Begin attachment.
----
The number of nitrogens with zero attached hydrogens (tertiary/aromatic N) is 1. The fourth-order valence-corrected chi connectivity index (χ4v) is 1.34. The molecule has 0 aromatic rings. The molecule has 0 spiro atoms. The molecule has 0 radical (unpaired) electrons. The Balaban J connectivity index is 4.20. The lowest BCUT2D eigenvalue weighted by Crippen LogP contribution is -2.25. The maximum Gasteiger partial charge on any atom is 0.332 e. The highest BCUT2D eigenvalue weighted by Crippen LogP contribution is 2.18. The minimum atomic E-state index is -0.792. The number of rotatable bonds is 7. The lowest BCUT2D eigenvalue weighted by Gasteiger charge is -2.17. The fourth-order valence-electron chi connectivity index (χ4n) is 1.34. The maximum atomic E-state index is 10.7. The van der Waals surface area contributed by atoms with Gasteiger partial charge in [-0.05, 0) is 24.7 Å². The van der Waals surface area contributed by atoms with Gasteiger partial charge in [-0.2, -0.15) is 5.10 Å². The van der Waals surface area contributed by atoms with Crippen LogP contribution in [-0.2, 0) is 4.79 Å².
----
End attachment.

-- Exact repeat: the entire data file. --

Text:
The number of nitrogens with zero attached hydrogens (tertiary/aromatic N) is 1. The fourth-order valence-corrected chi connectivity index (χ4v) is 1.34. The molecule has 0 aromatic rings. The molecule has 0 spiro atoms. The molecule has 0 radical (unpaired) electrons. The Balaban J connectivity index is 4.20. The lowest BCUT2D eigenvalue weighted by Crippen LogP contribution is -2.25. The maximum Gasteiger partial charge on any atom is 0.332 e. The highest BCUT2D eigenvalue weighted by Crippen LogP contribution is 2.18. The minimum atomic E-state index is -0.792. The number of rotatable bonds is 7. The lowest BCUT2D eigenvalue weighted by Gasteiger charge is -2.17. The fourth-order valence-electron chi connectivity index (χ4n) is 1.34. The maximum atomic E-state index is 10.7. The van der Waals surface area contributed by atoms with Gasteiger partial charge in [-0.05, 0) is 24.7 Å². The van der Waals surface area contributed by atoms with Gasteiger partial charge in [-0.2, -0.15) is 5.10 Å². The van der Waals surface area contributed by atoms with Crippen LogP contribution in [-0.2, 0) is 4.79 Å².